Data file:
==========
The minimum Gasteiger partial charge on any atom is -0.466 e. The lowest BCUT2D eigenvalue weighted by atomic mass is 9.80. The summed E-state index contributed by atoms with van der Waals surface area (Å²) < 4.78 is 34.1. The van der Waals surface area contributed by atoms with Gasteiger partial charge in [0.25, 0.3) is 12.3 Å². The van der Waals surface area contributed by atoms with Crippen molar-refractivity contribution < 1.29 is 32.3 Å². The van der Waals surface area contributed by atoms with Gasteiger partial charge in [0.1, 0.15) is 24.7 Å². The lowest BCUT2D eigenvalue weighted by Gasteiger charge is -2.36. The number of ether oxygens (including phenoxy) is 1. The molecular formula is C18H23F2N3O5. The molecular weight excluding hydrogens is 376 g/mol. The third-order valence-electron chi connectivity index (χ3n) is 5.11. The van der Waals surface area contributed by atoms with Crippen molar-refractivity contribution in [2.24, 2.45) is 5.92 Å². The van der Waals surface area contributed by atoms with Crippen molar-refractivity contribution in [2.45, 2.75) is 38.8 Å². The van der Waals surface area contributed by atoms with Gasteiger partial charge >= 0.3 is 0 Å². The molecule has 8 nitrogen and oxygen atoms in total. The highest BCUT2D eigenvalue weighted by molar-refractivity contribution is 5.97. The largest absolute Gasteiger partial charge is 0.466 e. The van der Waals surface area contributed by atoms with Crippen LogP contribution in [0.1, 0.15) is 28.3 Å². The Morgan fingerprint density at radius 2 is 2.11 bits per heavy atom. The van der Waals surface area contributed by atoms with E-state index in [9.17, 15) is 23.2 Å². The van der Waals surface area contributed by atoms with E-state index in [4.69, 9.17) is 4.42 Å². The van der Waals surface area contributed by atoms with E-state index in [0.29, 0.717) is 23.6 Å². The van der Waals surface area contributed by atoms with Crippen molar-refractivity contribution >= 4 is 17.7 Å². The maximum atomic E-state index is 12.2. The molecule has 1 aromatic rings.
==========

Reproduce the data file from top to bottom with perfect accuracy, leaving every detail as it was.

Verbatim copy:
The minimum Gasteiger partial charge on any atom is -0.466 e. The lowest BCUT2D eigenvalue weighted by atomic mass is 9.80. The summed E-state index contributed by atoms with van der Waals surface area (Å²) < 4.78 is 34.1. The van der Waals surface area contributed by atoms with Gasteiger partial charge in [0.25, 0.3) is 12.3 Å². The van der Waals surface area contributed by atoms with Crippen molar-refractivity contribution < 1.29 is 32.3 Å². The van der Waals surface area contributed by atoms with Gasteiger partial charge in [0.1, 0.15) is 24.7 Å². The lowest BCUT2D eigenvalue weighted by Gasteiger charge is -2.36. The number of ether oxygens (including phenoxy) is 1. The molecular formula is C18H23F2N3O5. The molecular weight excluding hydrogens is 376 g/mol. The third-order valence-electron chi connectivity index (χ3n) is 5.11. The van der Waals surface area contributed by atoms with Crippen molar-refractivity contribution in [2.24, 2.45) is 5.92 Å². The van der Waals surface area contributed by atoms with Crippen molar-refractivity contribution in [2.45, 2.75) is 38.8 Å². The van der Waals surface area contributed by atoms with Gasteiger partial charge >= 0.3 is 0 Å². The molecule has 8 nitrogen and oxygen atoms in total. The highest BCUT2D eigenvalue weighted by molar-refractivity contribution is 5.97. The largest absolute Gasteiger partial charge is 0.466 e. The van der Waals surface area contributed by atoms with Crippen LogP contribution in [0.1, 0.15) is 28.3 Å². The Morgan fingerprint density at radius 2 is 2.11 bits per heavy atom. The van der Waals surface area contributed by atoms with E-state index in [9.17, 15) is 23.2 Å². The van der Waals surface area contributed by atoms with E-state index in [4.69, 9.17) is 4.42 Å². The van der Waals surface area contributed by atoms with E-state index in [0.29, 0.717) is 23.6 Å². The van der Waals surface area contributed by atoms with Crippen molar-refractivity contribution >= 4 is 17.7 Å². The maximum atomic E-state index is 12.2. The molecule has 1 aromatic rings.